Summit of Research Scientists in Preservation (SORS)
Date: July 24-25, 2008
Background and History: The human record has entered a new phase. At a time when many questions remain about the best strategies to preserve traditional media, a steadily growing volume of cultural documentation is stored in media and found in audiovisual and digital collections, whose preservation challenges we have barely begun to understand. Without rapid, focused, and cross-disciplinary materials research, cultural institutions risk losing access to an expanding body of knowledge and history.
To support the preservation of increasingly diverse traditional and new media, the Library of Congress has recently committed significant new resources to its Preservation Research and Testing Division. This commitment includes expanding instrumental capabilities, laboratory infrastructure, and increases in personnel dedicated to scientific research. Such commitment underscores the essential partnership of materials science with library and computer sciences for preservation of library, archive, and museum collections in the digital age.
The Library recognizes that progress in preservation science in the United States requires an agreed-upon national research strategy for coordinated effort. A national research strategy will maximize efforts by clearly identifying areas where collaborative research is most needed, reducing duplicate efforts, encouraging fiscal responsibility, and fostering financial support from grant and other funding organizations.
Goal and Program Description: In order to address the goal of a consensus-based national research strategy, the Library of Congress convened a collaborative scientific working group, or summit, on July 24-25, 2008, in Washington, DC. Recognizing that communication promotes both scientific understanding and creativity, thirty senior conservation scientists were invited to attend a two-day meeting to: 1) share the intellectual and “purpose driven” objectives of scientific research in which they are currently engaged, and 2) identify essential lines of research needed to meet today’s preservation challenges.
Participants: Selection criteria required that participants have a proven record of long-term research, publication, and other contributions in some discipline of preservation science. They were also required to work for facilities that will enable collaboration with others to advance knowledge in the field of document preservation. Representative participants came from the Getty Conservation Institute, the Museum Conservation Institute, the Canadian Conservation Institute, the National Archives, the Image Permanence Institute, the National Center for Preservation Technology and Training, the National Gallery of Art, the Metropolitan Museum of Art, the Freer Gallery, British Library, the Lawrence Berkley National Labs, Harvard University, Carnegie Mellon University, Pepperdine University, Arizona State Museum and University of Arizona, the University of Delaware, the University of Texas (Austin), the Centre de Rescherche sur la Conservation des Documents Graphiques, the Koninklijke Bibliotheek, and the National and University of Slovenia, among other places.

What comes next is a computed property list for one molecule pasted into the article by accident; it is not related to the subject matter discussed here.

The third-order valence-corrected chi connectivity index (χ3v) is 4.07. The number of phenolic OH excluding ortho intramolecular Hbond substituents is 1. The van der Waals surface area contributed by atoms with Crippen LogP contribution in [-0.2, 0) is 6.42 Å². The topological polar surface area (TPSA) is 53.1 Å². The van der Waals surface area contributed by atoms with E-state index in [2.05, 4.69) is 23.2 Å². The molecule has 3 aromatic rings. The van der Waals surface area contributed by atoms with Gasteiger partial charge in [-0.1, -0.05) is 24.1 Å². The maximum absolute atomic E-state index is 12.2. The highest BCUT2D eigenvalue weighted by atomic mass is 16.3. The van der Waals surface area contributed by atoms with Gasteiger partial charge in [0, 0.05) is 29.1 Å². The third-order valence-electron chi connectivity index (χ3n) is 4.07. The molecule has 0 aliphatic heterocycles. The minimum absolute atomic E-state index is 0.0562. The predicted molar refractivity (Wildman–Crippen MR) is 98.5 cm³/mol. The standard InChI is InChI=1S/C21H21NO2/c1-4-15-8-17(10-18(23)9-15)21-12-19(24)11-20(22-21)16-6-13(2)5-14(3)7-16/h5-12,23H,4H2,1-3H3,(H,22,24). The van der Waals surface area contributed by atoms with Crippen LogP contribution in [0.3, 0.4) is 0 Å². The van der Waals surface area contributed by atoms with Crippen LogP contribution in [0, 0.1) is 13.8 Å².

Outcomes: The program developed a consensus-based research strategy that supports conservation and preservation across collection types and scientific specialties. The strategy, aided by international participation, has international impact. Meeting results included the dissemination of research priorities that: 1) contribute to immediate progress through communication among a network of scientist, and 2) evolve over the longer term through collaborative opportunities as goals are achieved and new challenges developed.
In addition, participants were introduced to the concept of a charter of principles for preservation strategies of research scientists, outlining assumptions and guiding principles to enhance mutual assistance in order to better connect scientists to collection research needs.
Support: Initial support for this summit was provided by the Samuel H. Kress Foundation and the American Institute for the Conservation of Historic and Artistic Works (AIC). Co-Sponsors included the National Center for Preservation Technology and Training (NCPTT) and members of the International Federation of Library Associations Preservation and Conservation North American Network (IFLA PAC NAN), including the Preservation Directorate of the Library of Congress; Yale University and Pepperdine University Libraries; the Kilgarlin Center for the Preservation of the Cultural Record, University of Texas at Austin School of Information; and Preservation Programs, National Archives and Records Administration.
Symposium: Scientific Collaboration Key to Preserving the Human Record provides a summary of the meeting.
Summit of Research Scientists (SORS) in Preservation provides a summary of the presentations at the meeting with a spreadsheet showing current research projects by SORS partners.